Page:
3-4 Set Up Travel – Airlines, hotels, ground transport

It is vitally important that the speaker arrive at the speech fresh and ready to go. And it’s also important that the materials, such as products, books and handouts make their way to the speech in good condition.

Speakers are very particular about their travel. And that’s because they do a lot of it. Traveling is no longer a luxury or a novel thing, it is something they have to do to get to the speech and so it is very important to them that they are as comfortable as possible in the process.

The VSAs Role in This Process

1. Have the speaker complete the Speaker Travel Preferences Checklist so you have all the basics to do the rest of the work.
2. Talk to the speaker about the specific event and the logistics surrounding it.
3.Determine from the contract how the reimbursement for travel will work and make sure the speaker can live with/meet any requirements
4. Make the airline reservations OR have a travel agent handle this.
5. Make sure that a hotel room has been reserved by the meeting planner for the dates the speaker needs if that is what the contract states OR make hotel reservations for the speaker OR have a travel agent handle the hotel reservations.
6. Arrange for ground transportation (rental car or car service from the airport)
7. Arrange for sending and delivery of materials and products (detailed elsewhere in this course)
8. Create an itinerary with other trip information to email to the speaker just before the trip.
9. Call the speaker once the speaker is at the hotel to make sure things are going as they should and to offer help if boxes didn’t arrive, etc.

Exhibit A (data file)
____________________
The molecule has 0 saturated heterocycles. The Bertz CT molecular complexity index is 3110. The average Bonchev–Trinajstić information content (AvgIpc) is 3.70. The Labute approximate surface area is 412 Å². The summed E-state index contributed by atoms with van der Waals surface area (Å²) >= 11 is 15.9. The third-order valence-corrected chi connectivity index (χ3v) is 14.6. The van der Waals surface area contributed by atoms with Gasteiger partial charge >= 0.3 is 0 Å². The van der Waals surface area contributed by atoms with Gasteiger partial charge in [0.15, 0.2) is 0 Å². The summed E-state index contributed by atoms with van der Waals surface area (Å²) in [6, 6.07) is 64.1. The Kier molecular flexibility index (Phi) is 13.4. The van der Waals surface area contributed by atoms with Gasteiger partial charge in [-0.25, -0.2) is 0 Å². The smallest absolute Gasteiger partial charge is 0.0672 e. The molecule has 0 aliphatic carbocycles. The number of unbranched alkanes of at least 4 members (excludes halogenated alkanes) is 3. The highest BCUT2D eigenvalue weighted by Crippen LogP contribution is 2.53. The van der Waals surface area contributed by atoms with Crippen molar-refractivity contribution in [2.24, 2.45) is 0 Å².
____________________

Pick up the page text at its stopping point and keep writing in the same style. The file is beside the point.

Travel Preferences

Some speakers like aisle seats, some speakers like window seats and some speakers want the exit rows for more leg room. Some speakers want to fly first class, but they don’t want the first row in first class, because they have to put their laptop overhead versus underneath their seat.

Travel Preferences Checklist

Travel Reimbursement Request

Travel Itinerary to Speaker

Some speakers have dietary concerns that you need to let the airlines know. If the speaker is flying first class, is she a vegetarian, does she want a kosher meal?

Most speakers want direct flights, but if they’re booking flights and there’s a layover, you should allow for at least an hour between flights. Most speakers don’t want to be stuck in the airport for three or four hours, but that’s a great question to ask the speaker – how close do you want to cut it? Some speakers are so experienced they have no problem walking on the plane 10 minutes before take-off. Others want to get there an hour and a half before flight time so they can go to the airport club and have coffee and relax or get some work done.

Generally, speakers do not like to leave on Sundays, since that is personal or family time. A lot of speakers would rather get home to their families rather than spend an extra night, so a lot of them have no problem with night flights.